The search for the next British representative at the Eurovision Song Contest has begun. In an interview with Attitude Magazine, Scott Mills, BBC Radio 2 DJ and BBC Eurovision semi-finals commentator, said that “meetings are already underway” in preparation for next year’s contest in Malmö, Sweden.
The “Problem” and the Solution:
In Mills’ eyes, the UK has a “problem” when it comes to picking an artist to send to Eurovision. Countries like Israel, he says, can just send their best pop stars, while the UK can’t do that because they have global megastar pop stars.
So, what sort of act does Mills propose sending to Malmö? Well, he doesn’t think a nostalgia or novelty act is a good idea. But, there are two qualities that Mills thinks the next UK representatives need:
- Someone “probably new or new-ish”
- Someone that “loves it, and is up for it” – stating that “that’s what we had in spades with Sam and also with Mae”
At the time of writing, the BBC is yet to comment on the UK’s participation at Eurovision 2024, as well as the selection method the broadcaster will use to select their entry.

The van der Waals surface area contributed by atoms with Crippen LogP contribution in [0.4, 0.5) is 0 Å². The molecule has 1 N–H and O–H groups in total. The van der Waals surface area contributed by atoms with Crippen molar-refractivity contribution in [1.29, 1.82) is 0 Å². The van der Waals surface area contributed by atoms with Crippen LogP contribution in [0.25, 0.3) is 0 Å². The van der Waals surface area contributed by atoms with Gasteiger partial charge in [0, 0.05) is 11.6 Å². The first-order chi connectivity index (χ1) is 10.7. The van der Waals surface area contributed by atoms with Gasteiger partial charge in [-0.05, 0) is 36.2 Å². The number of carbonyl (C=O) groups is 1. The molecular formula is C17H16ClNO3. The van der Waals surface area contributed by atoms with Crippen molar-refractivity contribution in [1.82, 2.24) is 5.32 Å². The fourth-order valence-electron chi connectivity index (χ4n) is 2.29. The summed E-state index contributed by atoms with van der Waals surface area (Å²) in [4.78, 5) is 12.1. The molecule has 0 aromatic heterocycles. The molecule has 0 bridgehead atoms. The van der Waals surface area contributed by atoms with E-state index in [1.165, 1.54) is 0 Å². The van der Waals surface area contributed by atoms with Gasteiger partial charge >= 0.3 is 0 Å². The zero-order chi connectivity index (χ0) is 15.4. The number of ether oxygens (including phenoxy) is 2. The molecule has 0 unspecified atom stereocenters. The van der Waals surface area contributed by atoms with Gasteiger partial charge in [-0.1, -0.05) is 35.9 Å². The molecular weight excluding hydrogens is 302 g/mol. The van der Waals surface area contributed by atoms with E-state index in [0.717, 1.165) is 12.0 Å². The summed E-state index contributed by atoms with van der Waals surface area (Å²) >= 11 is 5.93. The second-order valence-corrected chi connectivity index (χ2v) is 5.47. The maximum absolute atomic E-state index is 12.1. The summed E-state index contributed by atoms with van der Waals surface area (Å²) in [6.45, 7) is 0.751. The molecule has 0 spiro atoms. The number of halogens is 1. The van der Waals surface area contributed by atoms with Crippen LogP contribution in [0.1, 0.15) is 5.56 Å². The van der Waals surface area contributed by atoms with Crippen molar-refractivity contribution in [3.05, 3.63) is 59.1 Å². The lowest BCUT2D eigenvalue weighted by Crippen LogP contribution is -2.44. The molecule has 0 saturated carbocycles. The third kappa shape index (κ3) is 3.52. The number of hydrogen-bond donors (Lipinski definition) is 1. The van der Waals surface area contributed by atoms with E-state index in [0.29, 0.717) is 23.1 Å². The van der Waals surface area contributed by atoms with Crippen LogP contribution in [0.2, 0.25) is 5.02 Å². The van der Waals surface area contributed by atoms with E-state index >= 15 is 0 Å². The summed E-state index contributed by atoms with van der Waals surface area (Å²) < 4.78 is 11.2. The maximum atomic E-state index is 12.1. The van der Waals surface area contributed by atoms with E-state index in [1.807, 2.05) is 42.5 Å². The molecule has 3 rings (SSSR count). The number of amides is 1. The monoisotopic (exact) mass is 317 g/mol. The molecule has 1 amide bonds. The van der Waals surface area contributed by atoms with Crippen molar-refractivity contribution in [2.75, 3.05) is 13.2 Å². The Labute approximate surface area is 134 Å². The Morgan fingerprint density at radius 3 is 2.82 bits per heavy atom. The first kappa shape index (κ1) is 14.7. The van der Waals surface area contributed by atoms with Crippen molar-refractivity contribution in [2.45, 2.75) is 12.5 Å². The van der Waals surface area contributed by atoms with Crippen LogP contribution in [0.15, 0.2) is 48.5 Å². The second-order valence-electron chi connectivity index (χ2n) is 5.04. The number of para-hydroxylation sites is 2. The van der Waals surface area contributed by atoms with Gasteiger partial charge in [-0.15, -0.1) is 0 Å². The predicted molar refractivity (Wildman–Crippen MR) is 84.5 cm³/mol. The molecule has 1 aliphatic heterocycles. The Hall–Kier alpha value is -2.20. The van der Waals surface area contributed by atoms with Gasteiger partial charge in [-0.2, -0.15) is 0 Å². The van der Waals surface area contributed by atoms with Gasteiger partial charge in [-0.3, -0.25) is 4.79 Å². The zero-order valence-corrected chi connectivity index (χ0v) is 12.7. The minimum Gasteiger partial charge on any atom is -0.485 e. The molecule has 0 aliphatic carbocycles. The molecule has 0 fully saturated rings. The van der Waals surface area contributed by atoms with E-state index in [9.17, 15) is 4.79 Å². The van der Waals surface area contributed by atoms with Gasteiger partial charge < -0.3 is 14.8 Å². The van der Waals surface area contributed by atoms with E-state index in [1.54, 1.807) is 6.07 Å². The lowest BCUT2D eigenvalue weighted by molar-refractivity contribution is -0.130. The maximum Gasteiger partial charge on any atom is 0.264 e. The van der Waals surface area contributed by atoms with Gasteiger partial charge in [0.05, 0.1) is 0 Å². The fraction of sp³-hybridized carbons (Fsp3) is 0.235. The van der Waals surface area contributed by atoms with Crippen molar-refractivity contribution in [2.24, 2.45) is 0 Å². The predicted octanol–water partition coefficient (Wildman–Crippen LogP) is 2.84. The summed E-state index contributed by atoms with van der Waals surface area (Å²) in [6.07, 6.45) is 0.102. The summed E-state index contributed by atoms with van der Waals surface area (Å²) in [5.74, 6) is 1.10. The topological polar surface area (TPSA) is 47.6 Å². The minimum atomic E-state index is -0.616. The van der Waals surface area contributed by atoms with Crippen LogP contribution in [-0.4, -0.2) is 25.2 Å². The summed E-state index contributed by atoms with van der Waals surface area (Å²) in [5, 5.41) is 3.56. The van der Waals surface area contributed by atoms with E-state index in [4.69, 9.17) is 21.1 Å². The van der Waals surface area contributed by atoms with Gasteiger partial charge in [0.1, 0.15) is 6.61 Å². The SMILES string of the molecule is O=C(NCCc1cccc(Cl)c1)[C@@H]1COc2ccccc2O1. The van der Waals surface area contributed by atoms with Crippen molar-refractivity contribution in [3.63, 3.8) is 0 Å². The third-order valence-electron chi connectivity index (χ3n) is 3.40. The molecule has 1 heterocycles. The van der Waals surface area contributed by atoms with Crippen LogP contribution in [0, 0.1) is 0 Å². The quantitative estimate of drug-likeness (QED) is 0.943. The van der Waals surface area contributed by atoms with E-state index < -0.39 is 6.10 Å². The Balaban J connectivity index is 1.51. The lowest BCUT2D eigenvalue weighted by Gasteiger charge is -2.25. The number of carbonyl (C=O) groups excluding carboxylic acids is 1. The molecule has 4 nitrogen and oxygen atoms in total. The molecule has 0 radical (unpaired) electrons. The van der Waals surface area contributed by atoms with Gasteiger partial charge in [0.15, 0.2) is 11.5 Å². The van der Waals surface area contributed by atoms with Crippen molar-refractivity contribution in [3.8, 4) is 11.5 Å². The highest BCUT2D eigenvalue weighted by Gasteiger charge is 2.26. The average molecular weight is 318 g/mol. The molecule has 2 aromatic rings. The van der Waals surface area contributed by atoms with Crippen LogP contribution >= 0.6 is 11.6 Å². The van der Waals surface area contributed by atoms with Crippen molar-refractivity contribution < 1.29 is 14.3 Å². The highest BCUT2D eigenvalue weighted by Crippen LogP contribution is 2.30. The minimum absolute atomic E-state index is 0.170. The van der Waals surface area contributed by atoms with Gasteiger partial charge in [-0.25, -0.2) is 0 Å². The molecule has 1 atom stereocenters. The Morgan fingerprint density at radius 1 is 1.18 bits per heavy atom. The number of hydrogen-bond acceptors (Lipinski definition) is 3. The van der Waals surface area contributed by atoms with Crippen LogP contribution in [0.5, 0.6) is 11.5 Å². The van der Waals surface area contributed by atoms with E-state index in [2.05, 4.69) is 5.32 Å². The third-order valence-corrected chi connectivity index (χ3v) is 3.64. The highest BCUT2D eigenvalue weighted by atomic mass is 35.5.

The UK’s Eurovision Journey
The UK is one of the most successful countries at the Eurovision Song Contest. Debuting at the second edition ever of the Contest in 1957, the United Kingdom won the competition on five separate occasions. The most recent win for the UK was in 1997 with Katrina and the Waves, singing “Love Shine A Light”. The UK also holds the record for the number of second place finishes – currently at 16.
In 2023, Mae Muller represented the UK on home soil in Liverpool with her song “I Wrote A Song”. At the close of voting, the UK finished 25th in a field of 26, earning a total of 24 points. Of these, 15 points came from the jury, whilst the remaining 9 came from the televote.
So, who do you think the UK should send to Malmö next May? Let us know in the comments below or on social media. Don’t forget to follow ‘THAT Eurovision Site’ over at Facebook, Twitter, Instagram and Tiktok.
News Source – Attitude Magazine
Photo Credit – Sarah Louise Bennett/EBU